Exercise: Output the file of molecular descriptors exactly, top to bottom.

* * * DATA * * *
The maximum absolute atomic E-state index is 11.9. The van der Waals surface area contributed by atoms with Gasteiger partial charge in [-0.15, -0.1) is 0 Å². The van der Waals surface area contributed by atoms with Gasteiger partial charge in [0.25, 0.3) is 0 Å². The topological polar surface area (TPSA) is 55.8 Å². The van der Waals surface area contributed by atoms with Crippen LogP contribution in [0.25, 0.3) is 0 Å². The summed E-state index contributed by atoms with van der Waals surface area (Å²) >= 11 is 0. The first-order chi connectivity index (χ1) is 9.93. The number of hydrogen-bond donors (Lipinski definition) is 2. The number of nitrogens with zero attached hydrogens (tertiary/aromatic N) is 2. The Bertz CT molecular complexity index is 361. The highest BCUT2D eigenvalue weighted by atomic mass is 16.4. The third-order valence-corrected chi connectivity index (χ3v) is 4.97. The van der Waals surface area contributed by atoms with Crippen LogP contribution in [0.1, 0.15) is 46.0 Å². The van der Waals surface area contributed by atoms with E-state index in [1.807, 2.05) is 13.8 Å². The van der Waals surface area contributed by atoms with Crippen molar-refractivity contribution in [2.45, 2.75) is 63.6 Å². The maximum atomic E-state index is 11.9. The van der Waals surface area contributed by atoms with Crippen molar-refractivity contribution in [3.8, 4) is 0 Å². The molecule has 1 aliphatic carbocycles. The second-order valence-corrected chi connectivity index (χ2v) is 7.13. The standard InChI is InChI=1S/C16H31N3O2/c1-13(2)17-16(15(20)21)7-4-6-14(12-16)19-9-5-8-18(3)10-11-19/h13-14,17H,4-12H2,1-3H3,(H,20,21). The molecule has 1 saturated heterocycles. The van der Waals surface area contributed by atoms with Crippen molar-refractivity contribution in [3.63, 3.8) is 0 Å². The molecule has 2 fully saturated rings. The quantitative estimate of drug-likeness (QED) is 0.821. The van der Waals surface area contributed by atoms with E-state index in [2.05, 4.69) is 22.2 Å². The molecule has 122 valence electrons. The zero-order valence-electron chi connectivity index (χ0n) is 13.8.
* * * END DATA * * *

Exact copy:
The maximum absolute atomic E-state index is 11.9. The van der Waals surface area contributed by atoms with Gasteiger partial charge in [-0.15, -0.1) is 0 Å². The van der Waals surface area contributed by atoms with Gasteiger partial charge in [0.25, 0.3) is 0 Å². The topological polar surface area (TPSA) is 55.8 Å². The van der Waals surface area contributed by atoms with Crippen LogP contribution in [0.25, 0.3) is 0 Å². The summed E-state index contributed by atoms with van der Waals surface area (Å²) >= 11 is 0. The first-order chi connectivity index (χ1) is 9.93. The number of hydrogen-bond donors (Lipinski definition) is 2. The number of nitrogens with zero attached hydrogens (tertiary/aromatic N) is 2. The Bertz CT molecular complexity index is 361. The highest BCUT2D eigenvalue weighted by atomic mass is 16.4. The third-order valence-corrected chi connectivity index (χ3v) is 4.97. The van der Waals surface area contributed by atoms with Crippen LogP contribution in [0.1, 0.15) is 46.0 Å². The van der Waals surface area contributed by atoms with E-state index in [1.807, 2.05) is 13.8 Å². The van der Waals surface area contributed by atoms with Crippen molar-refractivity contribution in [2.45, 2.75) is 63.6 Å². The maximum atomic E-state index is 11.9. The van der Waals surface area contributed by atoms with Crippen molar-refractivity contribution in [3.8, 4) is 0 Å². The molecule has 1 aliphatic carbocycles. The second-order valence-corrected chi connectivity index (χ2v) is 7.13. The standard InChI is InChI=1S/C16H31N3O2/c1-13(2)17-16(15(20)21)7-4-6-14(12-16)19-9-5-8-18(3)10-11-19/h13-14,17H,4-12H2,1-3H3,(H,20,21). The molecule has 1 saturated heterocycles. The van der Waals surface area contributed by atoms with Crippen molar-refractivity contribution in [3.63, 3.8) is 0 Å². The molecule has 2 fully saturated rings. The quantitative estimate of drug-likeness (QED) is 0.821. The van der Waals surface area contributed by atoms with E-state index in [2.05, 4.69) is 22.2 Å². The molecule has 122 valence electrons. The zero-order valence-electron chi connectivity index (χ0n) is 13.8.